Avoid Document Corruption and Bloating in Microsoft Word
In a previous article,
we tell you how to recover a document from corruption or near-corruption. Please
read it first.
we hope to provide some tips on avoiding the corruption in the first place. In
order for this article to make sense, you might first want to read the other
Tip: A newsgroup reader (Dave Hazel) reported that
repagination would go into a never-ending loop and that saving as RTF resolved
it. Later he found that this removed the Save Picture Preview in the Properties
of his document, so he turned it back on and the problem recurred. You may want
to check (or rather UNcheck) this in your document properties by choosing FileàProperties
and unchecking it.
Save Preview Picture
A very small setting under FileàProperties can
considerably increase file size. Uncheck Save Preview Picture.
If you must use Microsoft Office drawing tools, create your drawings in
PowerPoint. Use one slide for each drawing. When the drawing is complete, hit
Ctrl+A, group the objects using the DrawàGroup
menu options. After grouping, copy the object, then go to Word and hit EditàPaste
special, and choose Picture (Enhanced Metafile). For some reason, Word just
can't seem to keep track of lots of drawing objects. This way, you can save the
PowerPoint presentation for editing of the drawing objects you create. As long
as you don't choose Paste Link, there is no need to send the presentation with
your document. Choosing Enhanced Metafile creates a nice image that's not too
big electronically in size.
Careful Table Usage
If you must use tables for your layout—and
sometimes they're invaluable—then be sure to create
them "cleanly". What I mean by that is this... determine a layout for your
tables before you begin creating your document. Rather than merging and
unmerging, etc., while you build your tables, try to find a nice clean way to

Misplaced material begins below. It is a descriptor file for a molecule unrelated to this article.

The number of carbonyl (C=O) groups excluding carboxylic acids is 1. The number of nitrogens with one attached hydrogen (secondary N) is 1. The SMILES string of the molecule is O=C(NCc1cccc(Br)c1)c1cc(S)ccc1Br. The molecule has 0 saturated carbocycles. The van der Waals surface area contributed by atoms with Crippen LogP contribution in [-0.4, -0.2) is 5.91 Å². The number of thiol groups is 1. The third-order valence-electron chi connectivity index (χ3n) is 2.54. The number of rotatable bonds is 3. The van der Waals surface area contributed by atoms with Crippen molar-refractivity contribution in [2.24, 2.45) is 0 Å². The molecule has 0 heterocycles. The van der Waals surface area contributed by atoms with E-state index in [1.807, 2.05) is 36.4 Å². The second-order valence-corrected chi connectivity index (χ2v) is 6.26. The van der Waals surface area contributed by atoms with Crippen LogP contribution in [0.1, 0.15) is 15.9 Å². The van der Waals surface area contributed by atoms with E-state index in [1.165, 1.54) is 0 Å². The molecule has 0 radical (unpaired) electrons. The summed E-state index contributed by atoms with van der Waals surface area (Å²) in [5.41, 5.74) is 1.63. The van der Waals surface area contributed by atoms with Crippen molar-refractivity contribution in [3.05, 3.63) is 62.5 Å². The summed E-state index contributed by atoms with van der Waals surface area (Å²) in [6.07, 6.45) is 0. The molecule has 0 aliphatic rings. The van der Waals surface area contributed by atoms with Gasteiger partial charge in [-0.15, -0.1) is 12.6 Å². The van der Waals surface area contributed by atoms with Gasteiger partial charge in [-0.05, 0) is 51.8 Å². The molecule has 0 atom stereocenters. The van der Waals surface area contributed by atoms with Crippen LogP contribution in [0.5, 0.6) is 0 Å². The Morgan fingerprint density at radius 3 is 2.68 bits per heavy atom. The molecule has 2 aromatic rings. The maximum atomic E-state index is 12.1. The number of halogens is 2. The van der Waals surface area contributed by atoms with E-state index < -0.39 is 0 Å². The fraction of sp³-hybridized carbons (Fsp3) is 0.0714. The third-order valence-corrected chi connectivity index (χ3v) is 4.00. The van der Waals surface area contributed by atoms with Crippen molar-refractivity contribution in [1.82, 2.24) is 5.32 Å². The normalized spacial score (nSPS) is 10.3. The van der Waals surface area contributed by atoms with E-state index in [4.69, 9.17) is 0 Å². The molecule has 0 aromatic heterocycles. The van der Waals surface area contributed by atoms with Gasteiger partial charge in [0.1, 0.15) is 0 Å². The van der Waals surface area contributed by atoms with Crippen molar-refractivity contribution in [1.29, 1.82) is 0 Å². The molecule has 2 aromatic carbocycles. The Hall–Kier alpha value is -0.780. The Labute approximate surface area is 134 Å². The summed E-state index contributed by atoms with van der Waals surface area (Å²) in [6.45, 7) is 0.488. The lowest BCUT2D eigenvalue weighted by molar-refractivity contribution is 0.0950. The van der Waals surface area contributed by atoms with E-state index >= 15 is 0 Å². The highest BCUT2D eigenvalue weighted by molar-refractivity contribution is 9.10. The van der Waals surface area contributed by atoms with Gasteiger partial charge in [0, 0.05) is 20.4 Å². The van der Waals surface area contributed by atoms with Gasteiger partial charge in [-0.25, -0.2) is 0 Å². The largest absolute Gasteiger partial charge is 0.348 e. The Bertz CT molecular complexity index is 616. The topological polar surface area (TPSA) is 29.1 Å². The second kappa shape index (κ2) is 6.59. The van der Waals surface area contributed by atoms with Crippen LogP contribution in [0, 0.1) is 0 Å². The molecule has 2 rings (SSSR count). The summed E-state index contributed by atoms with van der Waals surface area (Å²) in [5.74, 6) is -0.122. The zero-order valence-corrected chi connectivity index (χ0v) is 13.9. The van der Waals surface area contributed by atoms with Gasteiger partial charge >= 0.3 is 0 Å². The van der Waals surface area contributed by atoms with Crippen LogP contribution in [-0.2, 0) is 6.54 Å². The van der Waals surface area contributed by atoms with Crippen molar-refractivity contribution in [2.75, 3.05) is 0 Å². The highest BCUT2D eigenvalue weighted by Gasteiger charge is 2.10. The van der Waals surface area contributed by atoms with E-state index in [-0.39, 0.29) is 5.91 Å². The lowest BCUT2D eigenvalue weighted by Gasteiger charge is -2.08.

make them. It seems as if as soon as you begin merging and unmerging cells in
tables, they just get out of hand. If you, for instance, create a table layout
where you merge some cells, then create a new row based off that, and then split
some cells, then a new row and merge...Word seems to get lost after while.
Better that you should create a bunch of the same rows, and merge or split them,
than to create new rows based on previously merged and/or split rows. Does this
make sense? Regardless, if you use lots of tables, it will NEVER hurt to save
your file as RTF from time to time as you work on it. Then reopen and save again
as a DOC file.
One of the most common causes of file bloating is inserting pictures that are
just plain too large electronically. I'm no hardware geek, but I know there's
settings on digital cameras for resolution and, the higher the resolution, the
higher the electronic size. However, there are image programs out there capable
of compressing images, and still retaining a very good quality. Try
Irfanview. Heck, it'll even let you batch
compress, rename—all kinds of cool tools—and
best of all, it's FREE.
Screen captures can be big, too. At the bottom of every article (in my web
footer here), I mention SnagIt by
TechSmith. They do not pay me for that! I mention their product because it far
exceeds any other screen capture program I've used. If you use Windows Print
Screen button, you get a bitmap (BMP). These are often much larger in size than
something like SnagIt will produce, but SnagIt even lets you capture at
different resolutions, capture it right to the clipboard, add a certain amount
of drawing objects (arrows, text, etc.), and even capture a lot of things you
can't capture when you hit the Windows Print Screen button. That's also how I
capture the dropped-down menus in all my articles.
I just tested, and Windows Print Screen gave me a 117KB image. SnagIt gave me
a 104KB. It may not seem like much, but when you use it as much as I do, it sure
adds up! I'm also taking my SnagIt screenshots at a whopping 1200 DPI. I have no
idea what the DPI is on a Windows screen capture. If you do, please submit a
this article and I'll update it!
Embedded and Linked Objects
People want to embed or link a whole bunch of objects. Time to get real. No
application can handle that kind of communication, so don't be upset when Word
can't handle it either. I'm not talking about an Excel spreadsheet or two. I'm
talking about where you try to link an Excel file from 15 different worksheets
in it. I assume a document of this proportion is important. So take the time to
do it right. In this particular instance, I would automate the process of
getting the items from Excel into Word using automation. You can hire me or
someone like me to do that for you. Or you can work it out yourself.
for the VBA code that can get you started.
Like many of the articles here, this one is likely a work in process. Check
back if this topic interests you!
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